New Year Brings New California Employment Laws

California employers and HR managers take note: the winds of change are blowing in your state, and they’re headed right for your employment practices…

On January 1, 2013, a broad range of new and revised labor regulations go into effect. Here’s a look at nine of them:

1. Written contracts for employees on commission:

“Beginning January 1, 2013, a new California law requires that employees who are paid on commission must be provided a written contract which sets forth the method by which the commission shall be computed and paid. This new law further requires that the employer provide a signed copy of the commission agreement to the employee and obtain a signed receipt for it.” (Fisher & Phillips)

2. Pregnancy disability leave regulations take effect:

“The Fair Employment and Housing Commission (FEHC) recently issued revised regulations that govern pregnancy disability leave (PDL) in California. The new regulations take effect December 30, 2012, and include changes that will affect employers’ pregnancy leave of absence policies. California employers with five or more employees are covered by PDL.” (Wilson Sonsini)

3. New rules on personnel file requests:

“An employer is required to provide employees and former employees, upon request, with a form to request personnel records ‘relating to the employee’s performance or to any grievance concerning the employee,’ but employees are not required to use the form.” (Constangy, Brooks & Smith)

4. Salaried, non-exempt employees entitled to overtime pay:

“Previously, certain California employers designated non-exempt employees as ‘salaried’ and paid them a fixed sum for both regular work hours and overtime work. The amount of pay remained the same, regardless of how many overtime hours were worked. AB 2103 makes this practice illegal… Now, a fixed salary can only compensate for regular, non-overtime hours, and the hourly rate for a non-exempt full-time salaried employee must be 1/40th of the employee’s weekly salary.” (Pepper Hamilton)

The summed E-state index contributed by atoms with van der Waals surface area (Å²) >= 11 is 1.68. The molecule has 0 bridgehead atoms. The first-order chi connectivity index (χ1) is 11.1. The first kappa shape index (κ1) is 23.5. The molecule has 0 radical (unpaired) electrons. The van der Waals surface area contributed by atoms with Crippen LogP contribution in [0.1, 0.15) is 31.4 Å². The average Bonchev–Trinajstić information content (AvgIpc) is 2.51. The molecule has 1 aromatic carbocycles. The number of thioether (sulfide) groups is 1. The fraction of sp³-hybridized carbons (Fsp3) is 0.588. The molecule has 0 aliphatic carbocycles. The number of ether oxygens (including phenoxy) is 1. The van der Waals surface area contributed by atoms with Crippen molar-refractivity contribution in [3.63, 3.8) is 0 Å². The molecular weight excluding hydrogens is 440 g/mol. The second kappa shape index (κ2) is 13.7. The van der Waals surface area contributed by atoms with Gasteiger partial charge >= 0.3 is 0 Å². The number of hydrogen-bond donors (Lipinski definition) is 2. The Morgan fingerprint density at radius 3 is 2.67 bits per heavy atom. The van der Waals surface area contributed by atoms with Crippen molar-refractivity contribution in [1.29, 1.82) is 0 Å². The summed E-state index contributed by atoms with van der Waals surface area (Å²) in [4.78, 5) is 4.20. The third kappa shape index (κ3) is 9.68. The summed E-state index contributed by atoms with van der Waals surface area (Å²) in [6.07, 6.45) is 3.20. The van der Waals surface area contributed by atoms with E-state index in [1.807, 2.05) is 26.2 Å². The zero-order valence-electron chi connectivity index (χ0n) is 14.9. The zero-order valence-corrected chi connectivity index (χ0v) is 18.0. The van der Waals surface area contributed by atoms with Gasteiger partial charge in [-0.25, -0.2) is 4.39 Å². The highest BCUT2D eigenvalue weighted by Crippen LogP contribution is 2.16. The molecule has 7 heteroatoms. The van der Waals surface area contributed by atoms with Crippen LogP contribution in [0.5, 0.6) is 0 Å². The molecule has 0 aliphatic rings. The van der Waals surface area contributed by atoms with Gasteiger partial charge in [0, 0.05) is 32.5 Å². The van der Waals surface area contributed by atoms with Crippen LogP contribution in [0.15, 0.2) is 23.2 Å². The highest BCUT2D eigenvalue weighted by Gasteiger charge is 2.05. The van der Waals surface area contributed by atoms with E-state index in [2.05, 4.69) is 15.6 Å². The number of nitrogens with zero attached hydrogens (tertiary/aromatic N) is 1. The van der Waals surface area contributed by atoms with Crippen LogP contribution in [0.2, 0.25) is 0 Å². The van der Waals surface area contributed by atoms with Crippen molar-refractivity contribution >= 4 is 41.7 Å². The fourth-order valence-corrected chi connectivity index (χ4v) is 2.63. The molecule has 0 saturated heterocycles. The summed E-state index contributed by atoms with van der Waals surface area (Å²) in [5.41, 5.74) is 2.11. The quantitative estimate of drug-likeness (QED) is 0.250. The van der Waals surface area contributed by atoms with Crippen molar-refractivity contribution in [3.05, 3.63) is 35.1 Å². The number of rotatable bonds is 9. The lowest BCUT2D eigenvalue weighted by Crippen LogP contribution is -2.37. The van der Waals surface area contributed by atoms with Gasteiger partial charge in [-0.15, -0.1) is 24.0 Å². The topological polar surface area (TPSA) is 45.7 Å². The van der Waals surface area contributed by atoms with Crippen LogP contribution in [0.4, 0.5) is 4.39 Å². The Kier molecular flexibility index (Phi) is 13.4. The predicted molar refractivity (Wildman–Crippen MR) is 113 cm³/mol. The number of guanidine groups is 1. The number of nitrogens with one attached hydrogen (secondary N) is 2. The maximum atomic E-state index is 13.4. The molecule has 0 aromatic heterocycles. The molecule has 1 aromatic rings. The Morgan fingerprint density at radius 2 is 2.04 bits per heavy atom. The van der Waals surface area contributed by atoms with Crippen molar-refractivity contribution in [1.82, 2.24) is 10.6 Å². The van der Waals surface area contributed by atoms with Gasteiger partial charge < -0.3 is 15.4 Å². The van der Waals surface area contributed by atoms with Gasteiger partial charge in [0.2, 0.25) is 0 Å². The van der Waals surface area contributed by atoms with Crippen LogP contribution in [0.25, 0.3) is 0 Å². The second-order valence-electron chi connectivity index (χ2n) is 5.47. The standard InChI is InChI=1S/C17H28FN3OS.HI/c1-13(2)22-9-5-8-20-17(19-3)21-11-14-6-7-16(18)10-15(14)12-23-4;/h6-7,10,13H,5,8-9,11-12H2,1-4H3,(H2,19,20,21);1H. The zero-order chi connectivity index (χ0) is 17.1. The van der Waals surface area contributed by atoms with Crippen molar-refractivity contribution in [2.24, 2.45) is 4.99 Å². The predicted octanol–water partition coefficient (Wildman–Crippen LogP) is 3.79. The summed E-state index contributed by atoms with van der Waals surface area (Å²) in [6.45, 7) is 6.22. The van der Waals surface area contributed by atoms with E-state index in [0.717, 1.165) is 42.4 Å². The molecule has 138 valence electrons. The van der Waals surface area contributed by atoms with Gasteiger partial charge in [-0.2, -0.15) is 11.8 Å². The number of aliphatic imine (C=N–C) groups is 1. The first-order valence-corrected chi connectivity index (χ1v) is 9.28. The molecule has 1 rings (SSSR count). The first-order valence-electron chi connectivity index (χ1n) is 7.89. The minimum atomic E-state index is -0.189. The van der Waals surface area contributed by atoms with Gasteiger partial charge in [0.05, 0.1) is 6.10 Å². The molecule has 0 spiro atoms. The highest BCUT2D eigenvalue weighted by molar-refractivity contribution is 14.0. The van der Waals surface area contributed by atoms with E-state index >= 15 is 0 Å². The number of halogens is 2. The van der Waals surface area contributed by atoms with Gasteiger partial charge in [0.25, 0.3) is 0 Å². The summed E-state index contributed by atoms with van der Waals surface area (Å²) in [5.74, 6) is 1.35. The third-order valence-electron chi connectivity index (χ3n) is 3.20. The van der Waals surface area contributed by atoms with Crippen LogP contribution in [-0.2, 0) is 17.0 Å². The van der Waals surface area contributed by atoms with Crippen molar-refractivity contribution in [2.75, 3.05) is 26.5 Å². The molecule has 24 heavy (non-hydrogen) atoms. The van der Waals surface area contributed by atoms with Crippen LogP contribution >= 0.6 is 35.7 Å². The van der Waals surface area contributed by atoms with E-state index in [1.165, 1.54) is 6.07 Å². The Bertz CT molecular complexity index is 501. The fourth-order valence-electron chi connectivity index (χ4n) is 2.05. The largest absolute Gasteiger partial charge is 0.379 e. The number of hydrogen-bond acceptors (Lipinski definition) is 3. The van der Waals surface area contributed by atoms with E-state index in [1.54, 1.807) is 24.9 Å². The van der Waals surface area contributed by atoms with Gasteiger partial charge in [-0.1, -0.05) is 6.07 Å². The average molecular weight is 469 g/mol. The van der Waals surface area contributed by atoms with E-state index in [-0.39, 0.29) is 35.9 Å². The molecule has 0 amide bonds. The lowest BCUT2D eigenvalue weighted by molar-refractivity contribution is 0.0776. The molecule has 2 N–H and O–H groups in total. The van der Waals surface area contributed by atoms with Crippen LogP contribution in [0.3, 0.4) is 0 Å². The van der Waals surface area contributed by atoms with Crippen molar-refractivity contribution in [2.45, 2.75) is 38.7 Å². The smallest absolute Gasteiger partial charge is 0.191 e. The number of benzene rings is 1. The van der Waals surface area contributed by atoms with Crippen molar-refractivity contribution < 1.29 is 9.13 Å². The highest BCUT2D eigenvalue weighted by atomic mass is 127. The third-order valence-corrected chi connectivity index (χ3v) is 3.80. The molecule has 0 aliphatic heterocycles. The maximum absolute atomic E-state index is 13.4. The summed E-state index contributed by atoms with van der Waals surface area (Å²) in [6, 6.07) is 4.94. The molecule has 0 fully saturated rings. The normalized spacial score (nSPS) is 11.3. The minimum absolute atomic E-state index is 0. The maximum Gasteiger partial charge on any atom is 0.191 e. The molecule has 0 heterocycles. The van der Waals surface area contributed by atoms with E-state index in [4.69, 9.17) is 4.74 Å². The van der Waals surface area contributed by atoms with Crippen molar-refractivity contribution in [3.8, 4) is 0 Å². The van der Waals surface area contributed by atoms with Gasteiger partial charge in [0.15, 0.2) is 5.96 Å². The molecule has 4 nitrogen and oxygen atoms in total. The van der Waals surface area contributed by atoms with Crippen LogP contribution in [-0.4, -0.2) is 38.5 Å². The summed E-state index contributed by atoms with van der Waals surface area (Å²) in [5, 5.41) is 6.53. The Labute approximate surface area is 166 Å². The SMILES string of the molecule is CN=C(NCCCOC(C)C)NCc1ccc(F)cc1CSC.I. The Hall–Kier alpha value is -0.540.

5. Additional protections for employees who are breastfeeding:

“Under FEHA, it is unlawful for employers to discriminate on the basis of sex. The term ‘sex’ now explicitly includes breastfeeding or medical conditions relating to breastfeeding, in addition to the existing categories of pregnancy, childbirth, gender, gender identity, and gender expression.“ (Greenberg Glusker)

6. Protection for religious dress and grooming practices:

“AB 1964 requires employers to accommodate religious dress and grooming practices (e.g., head scarves, religious jewelry, beards, etc.), but also clarifies that segregating an employee from other employees or the public is not a reasonable religious accommodation.” (Farella Braun + Martel)

7. Employers prohibited from accessing employee social media accounts:

“Under this [the new rules], an employer may not ‘require or request’ an employee or applicant to … [d]isclose a username or password for the purpose of accessing personal social media; [a]ccess personal social media in the employer’s presence; or [d]ivulge any personal social media, except in connection with the investigation of allegations of an employee’s misconduct or violation of applicable laws.” (Morrison & Foerster)

8. Increased penalties for paycheck statement violations:

“Employers are required to provide at least nine categories of specified information to employees on every wage statement each time wages are paid to an employee. An employee who “suffers an injury” as a result of an employer knowingly or intentionally failing to comply with the statute is entitled to recover damages against the employer.” (Allen Matkins)

9. Expanded protections for whistleblowers:

“Various provisions of California’s False Claim Act (CFCA) have been amended to conform with the federal False Claim Act. The CFCA provides protection and financial incentives for employees who oppose or report fraudulent claims made by their employers in connection with work performed for the state or its political subdivisions.” (Greenberg Glusker)

The updates:

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